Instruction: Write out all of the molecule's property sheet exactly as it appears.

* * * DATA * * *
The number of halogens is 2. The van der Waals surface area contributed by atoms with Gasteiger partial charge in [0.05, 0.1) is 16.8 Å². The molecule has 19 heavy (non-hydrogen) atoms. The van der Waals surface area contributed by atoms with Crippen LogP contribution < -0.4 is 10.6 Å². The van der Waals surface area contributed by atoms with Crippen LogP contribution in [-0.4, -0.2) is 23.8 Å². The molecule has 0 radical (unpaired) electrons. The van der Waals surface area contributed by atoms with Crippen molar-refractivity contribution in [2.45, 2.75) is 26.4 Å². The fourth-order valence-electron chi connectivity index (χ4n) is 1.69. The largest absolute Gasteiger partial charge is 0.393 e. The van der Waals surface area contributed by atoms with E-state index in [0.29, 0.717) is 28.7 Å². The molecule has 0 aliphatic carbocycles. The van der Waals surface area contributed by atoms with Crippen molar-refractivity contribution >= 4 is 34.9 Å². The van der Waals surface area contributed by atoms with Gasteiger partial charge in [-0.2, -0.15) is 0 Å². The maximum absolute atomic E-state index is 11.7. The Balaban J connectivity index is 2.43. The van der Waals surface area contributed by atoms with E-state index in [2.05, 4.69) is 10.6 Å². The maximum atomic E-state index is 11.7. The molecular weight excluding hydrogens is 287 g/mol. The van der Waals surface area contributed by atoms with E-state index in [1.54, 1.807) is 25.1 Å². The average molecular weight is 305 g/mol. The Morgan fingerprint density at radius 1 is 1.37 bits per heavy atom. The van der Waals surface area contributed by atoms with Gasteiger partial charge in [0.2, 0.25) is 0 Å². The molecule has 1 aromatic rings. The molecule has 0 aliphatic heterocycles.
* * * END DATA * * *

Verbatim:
The number of halogens is 2. The van der Waals surface area contributed by atoms with Gasteiger partial charge in [0.05, 0.1) is 16.8 Å². The molecule has 19 heavy (non-hydrogen) atoms. The van der Waals surface area contributed by atoms with Crippen LogP contribution < -0.4 is 10.6 Å². The van der Waals surface area contributed by atoms with Crippen LogP contribution in [-0.4, -0.2) is 23.8 Å². The molecule has 0 radical (unpaired) electrons. The van der Waals surface area contributed by atoms with Crippen molar-refractivity contribution in [2.45, 2.75) is 26.4 Å². The fourth-order valence-electron chi connectivity index (χ4n) is 1.69. The largest absolute Gasteiger partial charge is 0.393 e. The van der Waals surface area contributed by atoms with E-state index in [0.29, 0.717) is 28.7 Å². The molecule has 0 aliphatic carbocycles. The van der Waals surface area contributed by atoms with Crippen molar-refractivity contribution >= 4 is 34.9 Å². The van der Waals surface area contributed by atoms with Gasteiger partial charge in [-0.2, -0.15) is 0 Å². The maximum absolute atomic E-state index is 11.7. The Balaban J connectivity index is 2.43. The van der Waals surface area contributed by atoms with E-state index in [2.05, 4.69) is 10.6 Å². The maximum atomic E-state index is 11.7. The molecular weight excluding hydrogens is 287 g/mol. The van der Waals surface area contributed by atoms with E-state index in [1.54, 1.807) is 25.1 Å². The average molecular weight is 305 g/mol. The Morgan fingerprint density at radius 1 is 1.37 bits per heavy atom. The van der Waals surface area contributed by atoms with Gasteiger partial charge in [0.2, 0.25) is 0 Å². The molecule has 1 aromatic rings. The molecule has 0 aliphatic heterocycles.